"I think, although it's new, [it] is very promising," said Joan Ferrini-Mundy about the National Science Foundation's Math and Science Partnership (MSP) program to reform K-12 science and math education. Ferrini-Mundy, of Michigan State University, was one of five witnesses at an October 30 hearing on the partnerships by the House Science Subcommittee on Research. All five were enthusiastic about the program and reported that meaningful changes have already been implemented by many of the partnering institutions.
The desire to improve student achievement in science and math led to the recent establishment of two complementary Math and Science Partnership programs in NSF and the Department of Education. According to the hearing charter, the NSF program provides competitive, merit-based grants "to fund innovative programs to develop and test new models of education reform," while the Education Department program, intended as a formula grant to all states, "was tasked with bringing the reform efforts to scale" and broadly disseminating them. Because of the scope of its jurisdiction, the subcommittee reviewed only the NSF MSP program. Not coincidentally, the panel of witnesses represented partnerships in the states of full committee chairman Sherwood Boehlert (R-NY), subcommittee chairman Nick Smith (R-MI), and subcommittee ranking minority member Eddie Bernice Johnson (D-TX).
NSF made its second round of MSP awards in October. Grants were given for five Comprehensive partnerships, intended to produce broad improvements in the participating K-12 school districts and higher education institutions, and seven Targeted partnerships, which address a more specific K-12 grade range or disciplinary area. Another 10 grants went to Research, Evaluation and Technical Assistance projects to make research and evaluation capacity available to the partnerships.
Each partnership discussed at the hearing included several school districts and one or more higher education institutions; some also included businesses, foundations, and other educational entities. "Each partner has different needs" that are addressed by the program, said Osman Yasar of the State University of New York, Brockport. The school districts need colleges to produce better K-12 teachers, he said, while the colleges are facing "dramatic decreases" in math and science enrollments and seek more students with an interest in those fields. He described his partnership's effort to create an integrated computational math, science and technology curriculum with a "layered" approach that allows students to acquire deeper content knowledge as they develop greater interest.
The witnesses agreed with NSF's focus on documenting results. "We're all aware" that money has been put into education reform for many years with little to show for it, said Yasar. "We need to do things differently," he stated, by building on an evidence base. Ferrini-Mundy explained how her institution's partnership would begin by developing an evidence baseline on student achievement, teacher background and subjects taught, district standards and availability of materials and professional development.
While the partnerships incorporated a variety of objectives, all had a major emphasis on recruitment, retention, and development of teachers. "I just can't overemphasize the value of quality professional development," commented math teacher Jeff Mikols of the Rochester City, NY, school district. The witnesses supported Rep. Phil Gingery's (R-GA) recommendation of pay incentives to attract and retain certain types of teachers. While acknowledging that other subjects are also important, Gingery noted that it is especially difficult to keep science and math professionals in a low-paying career such as teaching. He hoped that the upcoming reauthorization of the Higher Education Act would include enhanced student loan forgiveness for science and math teachers. Susana Navarro of the University of Texas at El Paso reported that her institution's project was already providing "additional resources at several points in the continuum," including assisting teachers with the cost of graduate-level coursework so they could obtain the Master's degrees necessary for certification. Navarro stressed the importance of prospective teachers getting quality science and math instruction at the college level, and Ferrini-Mundy added that, because the "compartmentalization" of math and science continues in college, teachers are not given the preparation they need to teach integrated math and science courses at the K-12 level.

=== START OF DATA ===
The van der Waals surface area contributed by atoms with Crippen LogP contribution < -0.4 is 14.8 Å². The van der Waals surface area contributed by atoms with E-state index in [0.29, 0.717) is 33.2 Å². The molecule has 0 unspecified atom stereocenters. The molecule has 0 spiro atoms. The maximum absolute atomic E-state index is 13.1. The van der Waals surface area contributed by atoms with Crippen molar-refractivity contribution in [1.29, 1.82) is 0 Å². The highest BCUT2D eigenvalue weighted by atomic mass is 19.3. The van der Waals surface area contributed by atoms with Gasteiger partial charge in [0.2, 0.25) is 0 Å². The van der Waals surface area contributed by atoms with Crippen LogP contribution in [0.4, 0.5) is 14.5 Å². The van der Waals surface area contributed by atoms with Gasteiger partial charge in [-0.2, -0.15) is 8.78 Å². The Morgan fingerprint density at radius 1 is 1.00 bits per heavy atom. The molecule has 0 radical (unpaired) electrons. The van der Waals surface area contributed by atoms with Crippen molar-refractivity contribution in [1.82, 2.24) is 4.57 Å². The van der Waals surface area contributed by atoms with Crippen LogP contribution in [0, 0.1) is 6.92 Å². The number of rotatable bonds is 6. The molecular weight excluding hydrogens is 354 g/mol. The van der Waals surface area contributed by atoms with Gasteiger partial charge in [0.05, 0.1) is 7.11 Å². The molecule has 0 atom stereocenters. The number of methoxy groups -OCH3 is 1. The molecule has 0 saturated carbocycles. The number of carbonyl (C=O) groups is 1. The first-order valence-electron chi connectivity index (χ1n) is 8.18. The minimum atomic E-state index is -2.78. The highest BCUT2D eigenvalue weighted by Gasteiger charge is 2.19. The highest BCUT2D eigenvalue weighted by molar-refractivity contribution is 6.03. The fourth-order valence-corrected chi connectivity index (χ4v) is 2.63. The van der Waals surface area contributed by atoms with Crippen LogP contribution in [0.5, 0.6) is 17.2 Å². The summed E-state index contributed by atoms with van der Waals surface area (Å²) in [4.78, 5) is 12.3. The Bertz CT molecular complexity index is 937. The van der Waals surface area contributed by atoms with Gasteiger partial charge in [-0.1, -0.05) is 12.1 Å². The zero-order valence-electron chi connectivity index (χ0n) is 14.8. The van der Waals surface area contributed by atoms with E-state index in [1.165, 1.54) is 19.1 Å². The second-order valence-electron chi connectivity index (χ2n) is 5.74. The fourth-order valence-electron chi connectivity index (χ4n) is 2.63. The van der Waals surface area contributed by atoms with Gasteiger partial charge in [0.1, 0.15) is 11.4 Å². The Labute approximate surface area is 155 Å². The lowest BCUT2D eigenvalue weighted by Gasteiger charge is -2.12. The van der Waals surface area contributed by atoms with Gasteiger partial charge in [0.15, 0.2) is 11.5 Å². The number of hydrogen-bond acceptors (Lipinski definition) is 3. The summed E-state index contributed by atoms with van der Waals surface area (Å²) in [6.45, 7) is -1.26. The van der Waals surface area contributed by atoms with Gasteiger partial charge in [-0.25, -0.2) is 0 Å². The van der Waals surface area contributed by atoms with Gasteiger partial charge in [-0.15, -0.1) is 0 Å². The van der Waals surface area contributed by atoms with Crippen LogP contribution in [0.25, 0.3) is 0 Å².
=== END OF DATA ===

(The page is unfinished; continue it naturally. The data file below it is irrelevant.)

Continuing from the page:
Smith also asked about parental and industry involvement. "The education of parents is very important," Ferrini-Mundy said; "the notion of hands-on activities...looks unfamiliar to a lot of parents." In addition to including businesses in the partnerships, the witnesses said industry representatives can help impress upon students and parents why science and math are important and how a college education can enhance their future. To questions about how the partnership efforts will be sustained after the award period, several witnesses remarked that the partners were finding ways to institutionalize their commitments and collaborations in their budgets and strategic planning.
"I've never been so excited about a project," Yasar declared. Navarro cautioned the subcommittee, however: "As we run into the inevitable problems, I hope there is an understanding that problems are part of the process...and we can learn from them."